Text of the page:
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Cybersecurity directions in 2022

Tech in 2022 - 10
Wrapping up our series of tech predictions for the new year, from industry experts
December 31 2021: How  will a new world of work will require tailored social engineering in 2022. Why will  intelligent devices lead to greater cyber exposure in 2022. And why will active directory continue to be the main target for threat actors in 2022?
We asked experts at Tenable, the  Columbia, Maryland (US)-based cybersecurity company.
Derek Melber, Chief Technology and Security Strategist, says misconfigured Active Directory will continue to be main target:
With 90 percent of the Fortune 1000 relying on Active Directory to manage access and privileges, it’s no surprise that AD is the one common denominator across the largest security attacks like SolarWinds, MSFT Exchange and more. Entry points will continue to vary and more will inevitably be added, but regardless of how attack tactics change in the coming year, AD will remain the main target because it’s simply too lucrative for adversaries to pass up. Ransomware trends will come and go, but threat actors will continue to leverage misconfigured AD to move laterally, escalate privileges, and create chaos. Organizations must patch and secure every configuration that is known to be exploited or otherwise expect a breach in 2022.
Dick Bussiere, Technical Director, Tenable APAC suggests that increased number of intelligent devices will lead to greater cyber exposure:
Smart city initiatives, smart building initiatives and efforts to reduce carbon emissions will lead to a proliferation of intelligent devices (ie:IIoT technology) being attached to the Internet. This trend will be accelerated by the increased capacity and speed of 5G networks.  Intelligent devices such as sensors, lights, meters are indirectly being connected to critical infrastructure and controlled through secure remote access. These intelligent devices serve as the eyes and glue by which future smart city initiatives will be linked together. Through actionable information from massive streams of real-time data, critical infrastructure operators will be able to address public health, reduce traffic congestion and manage critical resources such as water, electricity and more.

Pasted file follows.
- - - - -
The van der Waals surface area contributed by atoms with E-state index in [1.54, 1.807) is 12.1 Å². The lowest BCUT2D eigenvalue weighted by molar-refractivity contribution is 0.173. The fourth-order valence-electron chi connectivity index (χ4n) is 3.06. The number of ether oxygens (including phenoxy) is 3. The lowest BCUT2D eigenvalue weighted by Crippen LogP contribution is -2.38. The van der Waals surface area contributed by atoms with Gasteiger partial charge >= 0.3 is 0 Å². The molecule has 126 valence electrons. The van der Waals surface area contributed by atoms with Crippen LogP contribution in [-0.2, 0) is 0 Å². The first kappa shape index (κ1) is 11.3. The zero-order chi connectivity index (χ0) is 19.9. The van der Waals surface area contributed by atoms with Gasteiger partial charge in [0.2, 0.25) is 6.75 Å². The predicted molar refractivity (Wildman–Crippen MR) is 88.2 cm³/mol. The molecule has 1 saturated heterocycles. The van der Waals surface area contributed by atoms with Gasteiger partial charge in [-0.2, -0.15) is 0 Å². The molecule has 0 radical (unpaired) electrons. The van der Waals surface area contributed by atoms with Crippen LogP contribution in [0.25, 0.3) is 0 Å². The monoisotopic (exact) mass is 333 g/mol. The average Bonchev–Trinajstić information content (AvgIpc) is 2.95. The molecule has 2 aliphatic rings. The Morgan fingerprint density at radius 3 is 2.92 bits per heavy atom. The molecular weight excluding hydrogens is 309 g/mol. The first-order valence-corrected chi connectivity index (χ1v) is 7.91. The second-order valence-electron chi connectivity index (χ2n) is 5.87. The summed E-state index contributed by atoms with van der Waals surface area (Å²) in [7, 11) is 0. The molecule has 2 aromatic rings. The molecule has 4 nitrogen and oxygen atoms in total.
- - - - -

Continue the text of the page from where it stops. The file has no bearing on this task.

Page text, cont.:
There are two broad issues with this from the perspective of cyber security. The first is from the nature of 5G networks themselves - 5G brings “more and faster”, which means that the “value” of the network to an attacker is increased as more devices become attached. The second broad issue is the security of the “IIoT” devices themselves. Normally, devices falling in this category are inexpensive, may not have had rigorous testing from a security perspective, and may not enjoy vendor support in the long term. Furthermore, they introduce new portals for an attack due to the convergence of IT and OT operations. This naturally leads to a large population of vulnerable devices.  Managing this enhanced risk will become a challenge.
Nathan Wenzler, Chief Security Strategist, predicts that the new world of work will usher in a new era of social engineering:
While threat actors have historically leveraged large-scale events like the Super Bowl or Tax Day to launch attacks on unsuspecting, distracted users, 2021 has changed the playing field. Now, remote work has become the perfect ongoing distraction for attackers to build social engineering attack campaigns around. After all, only one-third of remote workers strictly follow their organization’s security guidelines, and remote workers have an average of eight devices connecting to their home network, creating plenty of targets of opportunity for attackers to take advantage of.
As we look ahead to 2022, threat actors will continue to take advantage of the opportunities that lie within this new world of work, setting their sights on compromising any device in the home network to get to the crown jewels on the corporate network. All it takes is one employee falling victim to a single, well-crafted social engineering stunt, which makes end users the perfect target for today's adversaries who are aiming for access to corporate networks, databases and other valuable assets.